We are exploring additional options for Calgarians who have questions or want to provide input on flood recovery and mitigation measures. Citizens can call 311 with questions or suggestions. Information on ongoing recovery and mitigation efforts will be provided as it becomes available.

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Backgrounder: City Flood Recovery and Mitigation Efforts to Date

Information is available at www.calary.ca/floodrecovery. A project list and interactive map are available online

Community Services and Protective Services

  • Staff continue to provide flood-impacted communities with direct support services including face-to-face service delivery to vulnerable residents, identifying resource sources and information to meet needs while fostering community development opportunities for those who continue to be affected by the flood
  • Reopened over 30 parks, including 15 major parks
  • Repaired 57 kms of the 93 kms of pathway that were damaged
  • Resurfaced and cleaned 10 of 11 impacted playgrounds.
  • Work is underway or planned at a number of other parks, pathways, off-leash areas, and park facilities including such things as repairs to causeways, creek crossings and playgrounds and the re-establishment of vegetation.

Corporate Services

  • Since June 2013, the Office of Land Servicing and Housing has worked with the Province on two flood-related initiatives:
    • Displaced Residents Temporary Housing Project: This project helped Calgarians displaced by the flood.
  • Corporate Properties & Buildings conducted repairs and recovery work at damaged City facilities. All employees were back in buildings as of August 27, 2013.

Planning, Development and Assessment

  • Permit Volume Activity: the numbers generally reflect the initial understanding of flood recovery, as owners restored basic operations in flood-damaged buildings. Approvals as of February 7, 2014:
    • Demolition Permits: 24 completed and 35 in progress; additional demolitions are anticipated as some owners have not determined their preferred course of action on their property.
    • Building Permits: 145 completed and 168 in progress; future projected volume is 300+ permits (this class of permit is for reconstruction of flood damaged interior space or fire alarm systems).
    • Trade Permits: 1,820 completed and 1,297 in progress; this class of permit is for replacement of electrical panels, furnaces, hot water tanks through the online ePermit process.
  • Property Assessment Roll: mailed 3,290 information requests, responded to 380 customer inquiries, reviewed 230 building permits.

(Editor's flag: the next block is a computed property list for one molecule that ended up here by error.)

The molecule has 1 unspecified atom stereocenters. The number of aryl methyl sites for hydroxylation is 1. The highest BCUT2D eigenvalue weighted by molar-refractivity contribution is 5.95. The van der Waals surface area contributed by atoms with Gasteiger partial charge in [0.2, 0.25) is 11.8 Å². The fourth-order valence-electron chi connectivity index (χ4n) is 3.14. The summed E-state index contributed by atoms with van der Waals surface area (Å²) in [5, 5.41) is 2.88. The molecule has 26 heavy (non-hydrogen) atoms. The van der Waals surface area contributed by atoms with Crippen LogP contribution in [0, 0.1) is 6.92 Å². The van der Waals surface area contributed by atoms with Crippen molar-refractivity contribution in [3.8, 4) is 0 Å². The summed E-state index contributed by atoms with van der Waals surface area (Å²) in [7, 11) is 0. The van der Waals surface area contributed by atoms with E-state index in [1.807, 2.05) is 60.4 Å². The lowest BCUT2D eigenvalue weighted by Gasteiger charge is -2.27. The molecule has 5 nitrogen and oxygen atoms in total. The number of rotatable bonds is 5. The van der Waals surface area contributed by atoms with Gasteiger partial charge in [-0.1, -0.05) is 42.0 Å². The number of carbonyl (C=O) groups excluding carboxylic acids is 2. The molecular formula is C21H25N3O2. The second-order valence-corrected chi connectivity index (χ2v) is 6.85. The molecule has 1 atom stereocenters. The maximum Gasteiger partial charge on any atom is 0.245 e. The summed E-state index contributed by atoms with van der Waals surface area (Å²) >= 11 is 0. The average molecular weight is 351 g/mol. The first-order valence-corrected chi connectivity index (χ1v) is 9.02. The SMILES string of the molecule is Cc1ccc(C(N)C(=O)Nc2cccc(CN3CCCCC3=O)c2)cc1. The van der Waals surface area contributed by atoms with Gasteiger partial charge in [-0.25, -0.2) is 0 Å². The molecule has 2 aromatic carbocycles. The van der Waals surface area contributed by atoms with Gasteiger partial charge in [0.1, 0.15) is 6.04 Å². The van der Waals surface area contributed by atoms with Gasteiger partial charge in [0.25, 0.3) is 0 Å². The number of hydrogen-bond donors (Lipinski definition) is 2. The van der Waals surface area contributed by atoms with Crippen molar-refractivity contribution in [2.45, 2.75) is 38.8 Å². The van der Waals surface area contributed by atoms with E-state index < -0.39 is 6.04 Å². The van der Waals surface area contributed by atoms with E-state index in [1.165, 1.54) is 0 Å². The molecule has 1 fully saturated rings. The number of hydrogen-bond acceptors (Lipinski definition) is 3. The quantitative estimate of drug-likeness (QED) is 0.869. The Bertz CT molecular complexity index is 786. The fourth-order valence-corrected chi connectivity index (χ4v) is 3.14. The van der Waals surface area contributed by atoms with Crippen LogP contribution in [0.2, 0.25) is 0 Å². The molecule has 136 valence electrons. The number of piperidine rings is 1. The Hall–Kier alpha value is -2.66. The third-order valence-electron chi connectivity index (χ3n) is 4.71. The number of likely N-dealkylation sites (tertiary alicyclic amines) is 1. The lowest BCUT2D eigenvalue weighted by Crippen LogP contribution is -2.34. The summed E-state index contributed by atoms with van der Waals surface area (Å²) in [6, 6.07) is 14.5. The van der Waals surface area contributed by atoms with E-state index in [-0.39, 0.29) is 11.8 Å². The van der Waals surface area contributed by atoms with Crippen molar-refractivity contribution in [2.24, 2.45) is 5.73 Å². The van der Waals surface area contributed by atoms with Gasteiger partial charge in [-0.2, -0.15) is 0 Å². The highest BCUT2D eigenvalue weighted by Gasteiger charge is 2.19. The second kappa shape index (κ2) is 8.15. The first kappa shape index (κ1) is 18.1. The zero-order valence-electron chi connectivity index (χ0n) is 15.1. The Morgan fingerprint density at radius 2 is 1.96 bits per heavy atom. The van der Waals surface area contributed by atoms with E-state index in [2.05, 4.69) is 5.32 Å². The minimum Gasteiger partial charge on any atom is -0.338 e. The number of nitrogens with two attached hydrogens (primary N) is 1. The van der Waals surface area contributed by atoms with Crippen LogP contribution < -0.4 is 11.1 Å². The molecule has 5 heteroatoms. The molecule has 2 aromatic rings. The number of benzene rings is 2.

• DBA continues to monitor permit activity and volume, and data suggests that a substantial number of permits will be applied for this spring for two reasons:
    • Calgarians have reached conclusions regarding how to approach and fund repairs, either privately or through the Alberta Government’s Disaster Recovery Program.
    • A substantial number of properties impacted by flooding have seen no permitting activity, suggesting permits may not have been applied for yet for existing or future repairs or construction.

Transportation

  • Three pedestrian bridges over the Elbow River have been removed and will be replaced with new structures this year. Transportation Infrastructure will be posting bridge renderings online in early March and Calgarians can vote for their favourite rendering throughout the month. A public information session is being planned for early March.
  • All major roadway and public transit facilities were repaired shortly after the flood.
  • Repaired 250 sinkholes and reopened 150km of flood-impacted roadways

Utilities and Environmental Protection:

  • Bonnybrook Wastewater Treatment plant – while repairs brought plant operations to pre-flood levels, work is ongoing and the full recovery of monitoring controls and flood mitigation measures is expected by the spring is ongoing.
  • Eleven of 12 damaged lift stations have been repaired. The remaining lift station in Elbow Park is operational but requires electrical upgrades to make it more resilient.
  • Of the 14 storm water ponds inundated by flood waters, only one sustained significant damage and will be repaired by spring.
  • More than 40 kms of storm mains and 10 kms of sanitary mains were assessed and cleaned, more than 60 kms of watermains were inspected for leaks and approximately 84 outfalls were inspected and 14 high priority ones have been repaired
  • River cleanup
    • Elbow river - 26 tonnes of debris removed – 100 per cent complete
    • Bow River – 24 tonnes of debris removed – 25 per cent complete